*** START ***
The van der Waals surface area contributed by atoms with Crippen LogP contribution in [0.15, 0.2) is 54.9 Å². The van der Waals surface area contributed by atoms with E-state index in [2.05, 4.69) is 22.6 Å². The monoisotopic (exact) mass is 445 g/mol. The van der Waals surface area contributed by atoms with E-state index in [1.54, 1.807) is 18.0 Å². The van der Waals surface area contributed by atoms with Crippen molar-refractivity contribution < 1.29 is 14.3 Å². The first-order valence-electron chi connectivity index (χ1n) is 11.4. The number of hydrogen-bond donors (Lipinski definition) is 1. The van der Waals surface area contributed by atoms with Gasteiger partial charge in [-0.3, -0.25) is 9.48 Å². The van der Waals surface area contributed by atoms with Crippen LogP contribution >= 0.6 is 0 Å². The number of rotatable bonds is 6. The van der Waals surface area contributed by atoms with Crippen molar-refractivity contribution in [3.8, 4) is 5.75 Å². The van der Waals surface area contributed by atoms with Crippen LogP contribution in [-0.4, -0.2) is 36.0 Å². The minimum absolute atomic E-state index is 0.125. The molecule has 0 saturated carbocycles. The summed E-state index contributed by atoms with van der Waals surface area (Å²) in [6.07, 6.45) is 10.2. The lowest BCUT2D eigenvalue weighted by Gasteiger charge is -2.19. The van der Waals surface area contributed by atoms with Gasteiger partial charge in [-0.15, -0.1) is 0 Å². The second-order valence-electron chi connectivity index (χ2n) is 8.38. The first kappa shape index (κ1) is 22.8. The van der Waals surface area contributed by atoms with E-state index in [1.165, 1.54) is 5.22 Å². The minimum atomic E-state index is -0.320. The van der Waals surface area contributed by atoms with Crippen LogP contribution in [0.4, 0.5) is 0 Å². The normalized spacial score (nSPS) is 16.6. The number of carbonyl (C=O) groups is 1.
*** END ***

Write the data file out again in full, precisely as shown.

The van der Waals surface area contributed by atoms with Crippen LogP contribution in [0.15, 0.2) is 54.9 Å². The van der Waals surface area contributed by atoms with E-state index in [2.05, 4.69) is 22.6 Å². The monoisotopic (exact) mass is 445 g/mol. The van der Waals surface area contributed by atoms with E-state index in [1.54, 1.807) is 18.0 Å². The van der Waals surface area contributed by atoms with Crippen molar-refractivity contribution < 1.29 is 14.3 Å². The first-order valence-electron chi connectivity index (χ1n) is 11.4. The number of hydrogen-bond donors (Lipinski definition) is 1. The van der Waals surface area contributed by atoms with Gasteiger partial charge in [-0.3, -0.25) is 9.48 Å². The van der Waals surface area contributed by atoms with Crippen LogP contribution >= 0.6 is 0 Å². The number of rotatable bonds is 6. The van der Waals surface area contributed by atoms with Crippen molar-refractivity contribution in [3.8, 4) is 5.75 Å². The van der Waals surface area contributed by atoms with Crippen LogP contribution in [-0.4, -0.2) is 36.0 Å². The minimum absolute atomic E-state index is 0.125. The molecule has 0 saturated carbocycles. The summed E-state index contributed by atoms with van der Waals surface area (Å²) in [6.07, 6.45) is 10.2. The lowest BCUT2D eigenvalue weighted by Gasteiger charge is -2.19. The van der Waals surface area contributed by atoms with Gasteiger partial charge in [-0.15, -0.1) is 0 Å². The second-order valence-electron chi connectivity index (χ2n) is 8.38. The first kappa shape index (κ1) is 22.8. The van der Waals surface area contributed by atoms with E-state index in [1.165, 1.54) is 5.22 Å². The minimum atomic E-state index is -0.320. The van der Waals surface area contributed by atoms with Crippen LogP contribution in [0.4, 0.5) is 0 Å². The normalized spacial score (nSPS) is 16.6. The number of carbonyl (C=O) groups is 1.